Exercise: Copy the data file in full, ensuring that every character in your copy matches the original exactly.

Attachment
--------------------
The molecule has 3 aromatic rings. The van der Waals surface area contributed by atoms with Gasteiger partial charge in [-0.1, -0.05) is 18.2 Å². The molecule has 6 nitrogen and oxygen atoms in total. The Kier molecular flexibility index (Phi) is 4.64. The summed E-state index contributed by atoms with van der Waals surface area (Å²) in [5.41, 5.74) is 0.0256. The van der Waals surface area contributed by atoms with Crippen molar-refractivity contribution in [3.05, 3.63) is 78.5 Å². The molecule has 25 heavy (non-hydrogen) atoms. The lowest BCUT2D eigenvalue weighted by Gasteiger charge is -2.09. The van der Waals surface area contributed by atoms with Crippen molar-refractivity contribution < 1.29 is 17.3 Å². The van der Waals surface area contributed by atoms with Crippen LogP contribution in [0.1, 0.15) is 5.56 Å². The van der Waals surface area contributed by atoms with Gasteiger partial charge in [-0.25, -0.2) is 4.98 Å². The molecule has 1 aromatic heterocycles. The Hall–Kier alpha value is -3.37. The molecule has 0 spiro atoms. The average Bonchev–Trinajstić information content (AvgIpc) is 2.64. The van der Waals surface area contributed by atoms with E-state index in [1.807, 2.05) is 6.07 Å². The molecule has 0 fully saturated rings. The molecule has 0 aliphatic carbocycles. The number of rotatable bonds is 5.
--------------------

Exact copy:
The molecule has 3 aromatic rings. The van der Waals surface area contributed by atoms with Gasteiger partial charge in [-0.1, -0.05) is 18.2 Å². The molecule has 6 nitrogen and oxygen atoms in total. The Kier molecular flexibility index (Phi) is 4.64. The summed E-state index contributed by atoms with van der Waals surface area (Å²) in [5.41, 5.74) is 0.0256. The van der Waals surface area contributed by atoms with Crippen molar-refractivity contribution in [3.05, 3.63) is 78.5 Å². The molecule has 25 heavy (non-hydrogen) atoms. The lowest BCUT2D eigenvalue weighted by Gasteiger charge is -2.09. The van der Waals surface area contributed by atoms with Crippen molar-refractivity contribution < 1.29 is 17.3 Å². The van der Waals surface area contributed by atoms with Crippen LogP contribution in [0.1, 0.15) is 5.56 Å². The van der Waals surface area contributed by atoms with Gasteiger partial charge in [-0.25, -0.2) is 4.98 Å². The molecule has 1 aromatic heterocycles. The Hall–Kier alpha value is -3.37. The molecule has 0 spiro atoms. The average Bonchev–Trinajstić information content (AvgIpc) is 2.64. The van der Waals surface area contributed by atoms with E-state index in [1.807, 2.05) is 6.07 Å². The molecule has 0 fully saturated rings. The molecule has 0 aliphatic carbocycles. The number of rotatable bonds is 5.